Yei women engage in creative activities to improve livelihoods, heal trauma

UNMISS South Sudan protection of civilians Yei durable peace livelihoods peacekeeping
7 Mar 2018

Yei women engage in creative activities to improve livelihoods, heal trauma

James Sokiri

Members of a Mothers Union in Yei town in the Central Equatoria region, said they are using their creative skills and talents to earn a little income to make ends meet and forget the horrors left behind by the previously frequent fighting in the area.

Comprising 90 members, the Mothers’ Union brings together females from all walks of life. Women and girls, widows and orphans, school dropouts, as well as women traumatized as a result of exposure to nearly three years of horrendous atrocities, are all involved.

The women are engaging in a wide array of activities, ranging from making beaded bags, handheld purses and necklaces to knitting table clothes and tailoring.

“The little money I get through these activities has helped me send my children to school, treat sick family members, as well as help bring food to the table. Before it was almost impossible to imagine how my family would survive,” said Anna Augustion, a 39-year-old single mother of six.

She lost her husband in the heat of the fighting in Yei. She says that using her creativity has not only provided her an extra income but has also brought her a sense of relief from all bad memories.

“I am free of trauma now because of this job. If there is peace, I can make more bags, and I believe the future of my young siblings will be much brighter than I might have expected before,” she said.

She added that she is glad that she has been witnessing a period of relative calm in her native town of Yei.

“My parents were born in war; I am also coerced to bring up my children in war, but I pray for this war to end soon, so that we can have a future that is full of freedom, hope, trust and love,” she said.

Anna Augustion is not the only one making the most of her artistic skills.

A 29-year-old mother of two, Susan Akujo, had been battling years of nightmares following three successive armed attacks on her family. Robbers made off with all of her valuables they could find. 

“I had too much trauma before I got this training. I used to lose my thoughts to such an extent that sometimes I would not even respond to simple greetings like ‘good morning’, but now I am back to life through our constant interactions here,” Ms. Akujo said, adding that the permanent presence of UN peacekeepers has contributed to her wellbeing.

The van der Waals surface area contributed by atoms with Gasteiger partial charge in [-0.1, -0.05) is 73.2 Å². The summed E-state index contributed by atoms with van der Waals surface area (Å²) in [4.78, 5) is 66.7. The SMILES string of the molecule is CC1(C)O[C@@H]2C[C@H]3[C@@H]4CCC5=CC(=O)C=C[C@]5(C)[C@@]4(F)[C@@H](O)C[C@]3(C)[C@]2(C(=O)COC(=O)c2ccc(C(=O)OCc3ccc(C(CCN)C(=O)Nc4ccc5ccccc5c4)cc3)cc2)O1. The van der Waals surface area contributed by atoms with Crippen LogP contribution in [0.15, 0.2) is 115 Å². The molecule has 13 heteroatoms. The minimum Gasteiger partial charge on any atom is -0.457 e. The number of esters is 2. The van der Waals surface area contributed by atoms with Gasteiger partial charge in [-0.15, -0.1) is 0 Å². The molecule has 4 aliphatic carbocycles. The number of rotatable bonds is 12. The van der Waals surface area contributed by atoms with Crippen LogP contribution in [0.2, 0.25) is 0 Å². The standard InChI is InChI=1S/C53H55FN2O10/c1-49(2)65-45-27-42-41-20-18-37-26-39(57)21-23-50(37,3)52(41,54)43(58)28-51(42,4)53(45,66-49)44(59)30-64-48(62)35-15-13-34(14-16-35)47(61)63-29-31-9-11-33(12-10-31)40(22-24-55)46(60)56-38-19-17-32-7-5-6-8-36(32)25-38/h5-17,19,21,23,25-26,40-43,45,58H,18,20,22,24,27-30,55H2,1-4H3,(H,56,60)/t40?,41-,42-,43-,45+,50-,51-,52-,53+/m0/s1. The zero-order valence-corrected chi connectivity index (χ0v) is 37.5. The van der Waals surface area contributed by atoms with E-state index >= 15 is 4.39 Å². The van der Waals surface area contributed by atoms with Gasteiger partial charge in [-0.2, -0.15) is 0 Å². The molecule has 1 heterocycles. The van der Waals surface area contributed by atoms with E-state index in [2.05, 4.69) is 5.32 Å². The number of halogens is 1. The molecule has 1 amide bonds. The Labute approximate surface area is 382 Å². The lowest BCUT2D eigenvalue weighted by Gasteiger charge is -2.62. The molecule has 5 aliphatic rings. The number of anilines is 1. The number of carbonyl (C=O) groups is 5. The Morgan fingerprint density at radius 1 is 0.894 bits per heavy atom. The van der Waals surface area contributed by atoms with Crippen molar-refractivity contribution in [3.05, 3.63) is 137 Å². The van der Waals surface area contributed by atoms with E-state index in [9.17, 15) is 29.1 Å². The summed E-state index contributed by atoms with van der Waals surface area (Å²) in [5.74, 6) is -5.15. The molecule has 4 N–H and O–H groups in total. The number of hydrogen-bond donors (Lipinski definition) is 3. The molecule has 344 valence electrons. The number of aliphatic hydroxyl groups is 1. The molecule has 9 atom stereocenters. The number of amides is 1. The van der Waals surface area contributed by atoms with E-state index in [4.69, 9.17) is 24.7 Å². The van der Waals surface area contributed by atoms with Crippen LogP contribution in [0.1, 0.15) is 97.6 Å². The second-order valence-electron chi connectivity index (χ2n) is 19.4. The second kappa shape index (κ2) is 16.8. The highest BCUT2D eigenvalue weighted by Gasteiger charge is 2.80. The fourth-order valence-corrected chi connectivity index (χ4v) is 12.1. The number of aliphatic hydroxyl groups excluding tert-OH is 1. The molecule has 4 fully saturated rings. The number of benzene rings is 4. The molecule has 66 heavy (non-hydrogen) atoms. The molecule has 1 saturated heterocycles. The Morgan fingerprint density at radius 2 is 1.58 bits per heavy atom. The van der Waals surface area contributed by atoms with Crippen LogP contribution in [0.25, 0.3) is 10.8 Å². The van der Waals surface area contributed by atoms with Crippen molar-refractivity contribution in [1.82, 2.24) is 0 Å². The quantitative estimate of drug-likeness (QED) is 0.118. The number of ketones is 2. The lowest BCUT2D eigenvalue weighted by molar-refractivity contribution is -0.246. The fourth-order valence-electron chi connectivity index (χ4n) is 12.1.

“When UNMISS first arrived in Yei years ago, gunshots were being heard everywhere, and killings were nonstop, let alone lootings around and outside the town. Now guns have gone silent for the last one month thanks to the arrival of UN peacekeepers in Yei. The coming of the peacekeepers reminds us that we are not abandoned people, and that is what gives us hope.”

Ms. Akujo is urging the UN peacekeepers to continue protecting the vulnerable groups of the population, especially women and children.

“I believe Yei is heading towards its original state of peace, unity and peaceful co-existence.”

She urged the South Sudanese leaders to first embrace peace themselves because the outcome of the rounds of peace talks in Ethiopia lays solely in their hands, adding that all South Sudanese are watching.

A recently married 23-year-old school dropout, Anna Aisha, says that she is delighted that she has finally seen light at the end of the tunnel thanks to the training provided by the Mothers’ Union, which for the first couple of years of its existence received some funding from the UN’s Children Fund, UNICEF.

“When I first came here, I was a living blind, because I had no idea about how to assemble the beads to produce even a small bag. Now, I can do it with relative ease,” Ms. Aisha said. “I can use the money I get from the sale of my bags to buy soap and other household items.”

Ms. Aisha appealed to humanitarian organizations to support them by providing tailors to train them, saying that the Union owns about seven sewing machines but lack instructors.

She also decried a lack of raw materials for making their items, blaming it on the staggering dollar rate against the pound, but she remains optimistic:

“What we want in our country is peace first, and when we have peace, all the skyrocketing prices will fall under their own weights.”